By Donald R. Jermann
Fitz-John Porter, Scapegoat of moment Manassas: the increase, Fall and upward push of the overall Accused of Disobedience КНИГИ ;ВОЕННАЯ ИСТОРИЯ Издательство: McFarland & corporation, Inc.Автор(ы): Donald R. JermannЯзык: EnglishГод издания: 2009Количество страниц: 297ISBN: 978-0-7864-3930-0Формат: pdf (e-book)Размер: 2,42 mbTo this reviewer the identify of Donald R. Jermann’s Fitz-John Porter, Scapegoat of moment Manassas: the increase, Fall and upward push of the final Accused of Disobedience, implies the publication is army biography. but, the preface says in a different way. the following, Jermann makes it transparent “this paintings is word an insignificant recounting of occasions, and never only a biography of common Porter.” (1). extra succinctly it truly is an exam of what Jermanncalls the courtroom martial of century. How did the conflict of moment Manassas result in this continuing and what used to be the end result. Fitz-John Porter is on the middle of the tale, yet little or no biographical is supplied. RAPIDили IFOLDER zero
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Extra resources for Fitz-John Porter, Scapegoat of Second Manassas: The Rise, Fall and Rise of the General Accused of Disobedience
At the time of selection of members, he was military governor of nearby Alexandria, Virginia, a suburb of Washington. Col. Joseph Holt, the designated judge advocate, was probably the most prominent of all those associated with the trial. He was ﬁfty-ﬁve years old and, for many years, a prominent jurist. He served as postmaster general and then as secretary of war in the Buchanan cabinet. He did, however, support the war; Lincoln, in gratitude, appointed Holt the ﬁrst adjutant general of the army with the rank of colonel.
Among other things, Gen. Morell divulged that the condition of his troops was quite good. When Gen. , Roberts accompanied him. The condition of the road was generally good. The ﬁrst three or four miles passed through open country with some woods intersecting it. Some bridges had been burned, and passing over the streams was the only difﬁculty Roberts recalled. Even this, though, was not a problem, as numerous wagons passed over them without difﬁculty. At Bristoe Station, Gen. Pope dictated an order for Porter in Roberts’s presence.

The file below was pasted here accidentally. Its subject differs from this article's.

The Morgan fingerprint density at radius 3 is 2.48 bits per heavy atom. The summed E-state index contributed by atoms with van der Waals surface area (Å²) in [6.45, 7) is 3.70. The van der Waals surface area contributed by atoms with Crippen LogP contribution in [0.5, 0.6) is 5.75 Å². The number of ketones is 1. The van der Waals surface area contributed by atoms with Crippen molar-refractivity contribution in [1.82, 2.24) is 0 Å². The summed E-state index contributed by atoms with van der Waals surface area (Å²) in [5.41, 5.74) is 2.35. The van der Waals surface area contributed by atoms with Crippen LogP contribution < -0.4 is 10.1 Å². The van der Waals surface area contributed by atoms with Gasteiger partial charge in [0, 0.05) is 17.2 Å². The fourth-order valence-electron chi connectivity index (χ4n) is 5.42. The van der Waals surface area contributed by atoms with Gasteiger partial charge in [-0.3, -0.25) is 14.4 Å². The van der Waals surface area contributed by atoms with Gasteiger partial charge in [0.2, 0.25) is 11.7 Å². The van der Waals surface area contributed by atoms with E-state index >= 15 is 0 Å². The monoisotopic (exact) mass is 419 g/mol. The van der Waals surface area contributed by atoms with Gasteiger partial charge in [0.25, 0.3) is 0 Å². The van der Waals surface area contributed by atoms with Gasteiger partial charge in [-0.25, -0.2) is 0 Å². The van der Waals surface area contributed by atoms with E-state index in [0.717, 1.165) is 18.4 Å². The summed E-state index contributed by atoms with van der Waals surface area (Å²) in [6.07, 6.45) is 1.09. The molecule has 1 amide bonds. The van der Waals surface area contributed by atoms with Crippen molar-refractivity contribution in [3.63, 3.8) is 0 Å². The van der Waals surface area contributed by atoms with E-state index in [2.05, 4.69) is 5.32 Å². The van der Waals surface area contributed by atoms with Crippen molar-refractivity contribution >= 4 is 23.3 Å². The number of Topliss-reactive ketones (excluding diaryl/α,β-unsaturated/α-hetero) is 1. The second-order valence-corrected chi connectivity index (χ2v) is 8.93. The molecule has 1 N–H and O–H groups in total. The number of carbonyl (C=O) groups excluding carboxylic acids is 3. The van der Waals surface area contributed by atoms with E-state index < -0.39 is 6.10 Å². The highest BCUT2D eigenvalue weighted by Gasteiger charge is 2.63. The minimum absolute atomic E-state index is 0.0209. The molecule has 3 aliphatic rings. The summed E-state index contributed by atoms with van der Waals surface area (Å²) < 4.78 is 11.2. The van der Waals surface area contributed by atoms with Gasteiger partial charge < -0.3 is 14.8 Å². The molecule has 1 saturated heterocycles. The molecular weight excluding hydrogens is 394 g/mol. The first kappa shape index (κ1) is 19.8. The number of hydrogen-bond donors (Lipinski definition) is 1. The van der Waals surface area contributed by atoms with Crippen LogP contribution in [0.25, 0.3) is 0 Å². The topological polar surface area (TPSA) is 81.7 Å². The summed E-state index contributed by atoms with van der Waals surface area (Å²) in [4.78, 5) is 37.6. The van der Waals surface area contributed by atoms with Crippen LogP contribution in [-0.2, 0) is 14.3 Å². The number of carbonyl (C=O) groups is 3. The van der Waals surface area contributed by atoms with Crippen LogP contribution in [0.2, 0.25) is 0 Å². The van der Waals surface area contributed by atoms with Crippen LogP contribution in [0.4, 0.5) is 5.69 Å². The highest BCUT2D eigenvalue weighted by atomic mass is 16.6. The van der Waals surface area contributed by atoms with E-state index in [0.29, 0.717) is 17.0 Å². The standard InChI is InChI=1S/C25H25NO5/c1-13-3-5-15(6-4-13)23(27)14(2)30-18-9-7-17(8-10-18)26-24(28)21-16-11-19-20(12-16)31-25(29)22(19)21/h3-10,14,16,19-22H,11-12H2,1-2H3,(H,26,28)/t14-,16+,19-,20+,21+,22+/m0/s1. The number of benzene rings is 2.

Porter exerted great effort to clear the way. This terminated Abbott’s testimony. Abbott did not amplify why being a “dark night” had anything to do with the march if they started, as he had said, at daylight. The next witness was Colonel Thomas C. H. Smith. Smith identiﬁed himself as an aide-de-camp on the staff of Gen. Pope. Smith had much to say about Porter’s attitude toward Pope, but the only testimony he gave relating to Porter’s march from Warrenton Junction to Bristoe consisted of a description of the route as he observed it while traversing it earlier in the day.
Fitz-John Porter, Scapegoat of Second Manassas: The Rise, Fall and Rise of the General Accused of Disobedience by Donald R. Jermann